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Why the help of consultants is essential when applying for a grant

14 March 2023

This last autumn, both Odd.Bot and SolarDew received a large grant and follow-on investment from the EU’s European Innovation Council Accelerator (EIC-accelerator) programme. Applying for grants can be complex. To obtain this funding, Odd.Bot and SolarDew got help from the ImpactCity programme Grants for Impact (formerly: Make Impact, Get Funding). We talk to Alexander van der Kleij of SolarDew and Martijn Lukaart of Odd.Bot on how they were able to obtain this and what their plans are for using the money.

The EIC-Accelerator was created to help startups develop or scale up their innovation. How essential is such a grant for a startup?

Martijn: “Grants are very essential at this stage of our business. It is the last step to the market. We find that private investors prefer to invest only after we can demonstrate sales. The grant helps us accelerate our product to market. Afterwards, we will be investor-ready for Venture Capital.”

Alexander agrees: “We also find that raising money from investors is very difficult when turnover has not yet been achieved. This is why you can perfectly use a grant to start generating turnover and become interesting for investors.”

“Raising money from investors is very difficult when turnover has not yet been achieved. This is why you can perfectly use a grant to start generating turnover and become interesting for investors”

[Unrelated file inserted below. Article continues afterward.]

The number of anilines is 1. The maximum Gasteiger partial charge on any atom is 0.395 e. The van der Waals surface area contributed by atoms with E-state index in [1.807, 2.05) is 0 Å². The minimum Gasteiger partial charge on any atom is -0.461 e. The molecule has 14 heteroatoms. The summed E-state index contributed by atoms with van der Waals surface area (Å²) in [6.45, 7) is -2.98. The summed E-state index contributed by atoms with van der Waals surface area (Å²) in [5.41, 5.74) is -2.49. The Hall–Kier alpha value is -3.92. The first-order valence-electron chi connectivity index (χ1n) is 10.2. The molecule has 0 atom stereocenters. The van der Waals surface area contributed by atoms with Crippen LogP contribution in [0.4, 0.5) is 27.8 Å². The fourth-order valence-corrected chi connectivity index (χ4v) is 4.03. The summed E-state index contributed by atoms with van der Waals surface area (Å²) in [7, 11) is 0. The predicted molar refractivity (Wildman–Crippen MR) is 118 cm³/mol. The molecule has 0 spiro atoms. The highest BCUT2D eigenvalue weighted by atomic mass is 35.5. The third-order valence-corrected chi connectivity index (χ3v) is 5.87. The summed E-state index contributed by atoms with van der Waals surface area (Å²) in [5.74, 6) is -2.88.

Alexander van der Kleij – SolarDew
So what does such a process look like to apply for funding from the EIC accelerator?

Alexander: “For such a journey, you will need a long breath. In our case, we already submitted our first application in 2020. You register for the programme digitally. This is incredibly complex, and the interface is difficult. I seriously think we submitted as much as 180 A4 sheets of text. We did not receive the subsidy then, but were given a high score. In 2021, we applied again. We then got a ‘seal of excellence’. That means our application was considered good. However, out of the many applications, we were not selected then. In June 2022, we applied again and were awarded a grant.”

Martijn: “This sounds very familiar. We also applied several times before securing a grant. However, we did get valid feedback on the applications that were rejected. For instance, we were told to focus on our core competences. Among other things, this has led us to focus purely on our application to detect and remove weeds. We now leave the construction of the robot itself to others; that is not our main USP.”

What was your experience with the ImpactCity programme ‘Grants for Impact’?

Martijn: “The EIC platform to apply for grants is quite complicated. It is therefore incredibly valuable that Balance’s grant advisers worked with us when submitting our application: we would most likely have skipped important steps otherwise! Balance also taught us to find the sweet spot between ambition and reality in our grant application. Being ambitious is good, but the feasibility of your plans is at least as important. Thanks to their feedback, we learned what the EIC jury looks for when assessing grant applications.”